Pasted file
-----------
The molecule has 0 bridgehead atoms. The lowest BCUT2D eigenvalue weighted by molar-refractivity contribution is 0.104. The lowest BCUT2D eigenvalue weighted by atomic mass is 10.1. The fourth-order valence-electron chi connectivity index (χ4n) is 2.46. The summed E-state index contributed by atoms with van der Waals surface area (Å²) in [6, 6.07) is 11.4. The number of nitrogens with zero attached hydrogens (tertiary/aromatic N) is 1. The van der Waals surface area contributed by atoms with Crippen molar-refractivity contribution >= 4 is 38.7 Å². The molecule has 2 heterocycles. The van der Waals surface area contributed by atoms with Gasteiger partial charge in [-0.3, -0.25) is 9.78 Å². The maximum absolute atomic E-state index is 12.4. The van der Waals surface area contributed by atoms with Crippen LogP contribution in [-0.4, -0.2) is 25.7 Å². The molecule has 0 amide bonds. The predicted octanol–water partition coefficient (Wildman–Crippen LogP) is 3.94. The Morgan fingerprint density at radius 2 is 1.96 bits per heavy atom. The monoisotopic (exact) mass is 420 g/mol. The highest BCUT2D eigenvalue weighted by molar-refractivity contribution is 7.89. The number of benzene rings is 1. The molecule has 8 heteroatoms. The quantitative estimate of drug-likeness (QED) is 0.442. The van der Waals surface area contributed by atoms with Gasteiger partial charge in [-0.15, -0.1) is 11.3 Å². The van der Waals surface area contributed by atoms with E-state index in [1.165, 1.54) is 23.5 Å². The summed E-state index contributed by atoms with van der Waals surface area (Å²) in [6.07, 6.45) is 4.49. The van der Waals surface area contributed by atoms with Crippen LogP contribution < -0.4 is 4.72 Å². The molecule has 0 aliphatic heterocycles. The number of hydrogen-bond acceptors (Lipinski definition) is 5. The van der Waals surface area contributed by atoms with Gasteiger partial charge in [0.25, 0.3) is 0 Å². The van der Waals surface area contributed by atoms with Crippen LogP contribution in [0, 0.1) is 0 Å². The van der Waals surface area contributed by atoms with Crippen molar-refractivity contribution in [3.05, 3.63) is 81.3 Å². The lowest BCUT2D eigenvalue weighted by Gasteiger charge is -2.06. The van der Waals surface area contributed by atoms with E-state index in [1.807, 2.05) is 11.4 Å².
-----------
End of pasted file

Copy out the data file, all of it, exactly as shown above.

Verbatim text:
The molecule has 0 bridgehead atoms. The lowest BCUT2D eigenvalue weighted by molar-refractivity contribution is 0.104. The lowest BCUT2D eigenvalue weighted by atomic mass is 10.1. The fourth-order valence-electron chi connectivity index (χ4n) is 2.46. The summed E-state index contributed by atoms with van der Waals surface area (Å²) in [6, 6.07) is 11.4. The number of nitrogens with zero attached hydrogens (tertiary/aromatic N) is 1. The van der Waals surface area contributed by atoms with Crippen molar-refractivity contribution >= 4 is 38.7 Å². The molecule has 2 heterocycles. The van der Waals surface area contributed by atoms with Gasteiger partial charge in [-0.3, -0.25) is 9.78 Å². The maximum absolute atomic E-state index is 12.4. The van der Waals surface area contributed by atoms with Crippen LogP contribution in [-0.4, -0.2) is 25.7 Å². The molecule has 0 amide bonds. The predicted octanol–water partition coefficient (Wildman–Crippen LogP) is 3.94. The Morgan fingerprint density at radius 2 is 1.96 bits per heavy atom. The monoisotopic (exact) mass is 420 g/mol. The highest BCUT2D eigenvalue weighted by molar-refractivity contribution is 7.89. The number of benzene rings is 1. The molecule has 8 heteroatoms. The quantitative estimate of drug-likeness (QED) is 0.442. The van der Waals surface area contributed by atoms with Gasteiger partial charge in [-0.15, -0.1) is 11.3 Å². The van der Waals surface area contributed by atoms with E-state index in [1.165, 1.54) is 23.5 Å². The summed E-state index contributed by atoms with van der Waals surface area (Å²) in [6.07, 6.45) is 4.49. The van der Waals surface area contributed by atoms with Crippen LogP contribution < -0.4 is 4.72 Å². The molecule has 0 aliphatic heterocycles. The number of hydrogen-bond acceptors (Lipinski definition) is 5. The van der Waals surface area contributed by atoms with Gasteiger partial charge in [0.25, 0.3) is 0 Å². The van der Waals surface area contributed by atoms with Crippen LogP contribution in [0, 0.1) is 0 Å². The van der Waals surface area contributed by atoms with Crippen molar-refractivity contribution in [3.05, 3.63) is 81.3 Å². The lowest BCUT2D eigenvalue weighted by Gasteiger charge is -2.06. The van der Waals surface area contributed by atoms with E-state index in [1.807, 2.05) is 11.4 Å².